Letter or Postcard – Letter
Sender – Ralph Peterson
Recipient – Phyllis Peterson
Postmark Place – St. Petersburg, Florida
Postmark Date – 17 March 1943
Letter Date – 16 March 1943
My dearest wife and now mother of our baby,
I was so glad to hear that at last it happened and now I am the proud Papa, and I really mean proud and happy. I am the happiest man in Florida, or I should say the whole world. The way I got it was when I was waiting for dinner the Sarge called out my name, and when I seen it was a telegram I got sort of worried, but when I opened it I let out one hell of a yell, right when I was in ranks. The Sarge came back and started to give me the devil. He asked me what was wrong with me. When I showed him what I had got he congratulated me. When the rest of the squadron heard about they gave out three cheers for me. And all tonight they have been calling me Papa. They have also been razzing me about sitting around in a daze. I guess I must have read that telegram about twenty times now. You be careful honey and take care of yourself. If you don’t I will come up there and give you the devil. Talking about coming up there, it is possible that I can get an emergency furlough when I get through with my basic training. I mean after I get shipped to my school. If it is possible there is no doubt that I will be home as quick as I can. If I can I will be there in about two weeks. Don’t get your hopes too high because it is just a small chance, but I’m going to work on that chance. When you get this letter you just get down and write and tell me all about our little baby girl. Tell me what kind of hair and eyes it has. I hope it looks just like you, but I would kind of like it to have blue eyes like mine. Outside of that I hope she is the perfect picture of you. When I seen that it only weighed 6 lbs it sounded awfully small. Maybe that is all they do weigh when they are born. By the way, what are you going to name it? You pick out any name you want and like and it will be alright with me. Don’t send down and asked me what I like because I ain’t very good at deciding something like that. Be sure you let me know what you name it. I was going to send a telegram tonight but the whole squadron has got to stay in. We can’t get our passes for two days, but I will send one tomorrow morning right after chow. How long will you be in the hospital? I would like to know, as I won’t know where to send my letter. I will keep on sending to the hospital until you let me know different. Is your mother staying down there with you, or are you alone? I hope you have a lot of visitors while you are there. I will get something for her one of the first nights I can get out. I might find something for her that you haven’t already got. I will tell you a little about the day I put in. It sure was hot down here today. On the drill field and the obstacle course there were three guys that passed out. They would be standing up and all of a sudden they would just keel over. Then the meat wagon would come out and pick them up. After all, it was over 100 in the sun. Why doesn’t Avis write to me? I have been waiting for one for a long time. Her, Virginia, and your Dad are the only ones I haven’t heard from yet. You get your Dad by the hair and make him write. I don’t care if it is only two lines. I think I will have to close as it is getting late. I will write more tomorrow when I have more time. Until tomorrow, lots of love and kisses to my wife and our baby. Night, sweetheart. Ralph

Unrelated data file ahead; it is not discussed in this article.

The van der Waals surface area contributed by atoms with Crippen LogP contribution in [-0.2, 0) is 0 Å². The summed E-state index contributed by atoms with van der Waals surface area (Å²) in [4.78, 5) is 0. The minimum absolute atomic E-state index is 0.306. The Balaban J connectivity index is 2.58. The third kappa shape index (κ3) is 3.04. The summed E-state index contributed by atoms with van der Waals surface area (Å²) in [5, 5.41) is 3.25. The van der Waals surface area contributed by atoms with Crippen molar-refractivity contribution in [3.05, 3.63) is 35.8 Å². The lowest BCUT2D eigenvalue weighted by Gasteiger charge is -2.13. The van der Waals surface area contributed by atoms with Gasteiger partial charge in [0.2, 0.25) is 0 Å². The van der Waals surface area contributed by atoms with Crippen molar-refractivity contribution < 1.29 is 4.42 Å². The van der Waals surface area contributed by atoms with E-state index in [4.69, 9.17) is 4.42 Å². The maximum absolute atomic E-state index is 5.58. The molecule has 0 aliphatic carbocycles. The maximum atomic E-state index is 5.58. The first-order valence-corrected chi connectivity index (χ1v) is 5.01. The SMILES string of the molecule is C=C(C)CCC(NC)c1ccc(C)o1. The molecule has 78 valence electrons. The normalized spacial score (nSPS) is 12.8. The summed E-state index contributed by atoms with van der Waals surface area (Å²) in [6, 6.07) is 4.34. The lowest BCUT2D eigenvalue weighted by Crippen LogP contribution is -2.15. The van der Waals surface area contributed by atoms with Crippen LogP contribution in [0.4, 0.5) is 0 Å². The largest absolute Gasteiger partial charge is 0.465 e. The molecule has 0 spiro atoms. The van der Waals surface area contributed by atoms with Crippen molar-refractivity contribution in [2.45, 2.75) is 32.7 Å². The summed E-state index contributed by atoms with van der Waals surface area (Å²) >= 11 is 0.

PS – Be sure to tell me all about our baby.
Notes: So Dad finally gets the news that he’s a Papa. A supremely undemonstrative guy, it’s hard to imagine him shouting out in a crowded chow hall. It’s kind of interesting to see him referring to the baby as “it.” Don’t know what the language custom was back then. I do know he was seriously expecting a boy. Turns out she did have blue eyes, just like Dad, and looked far more like him than she did Mom.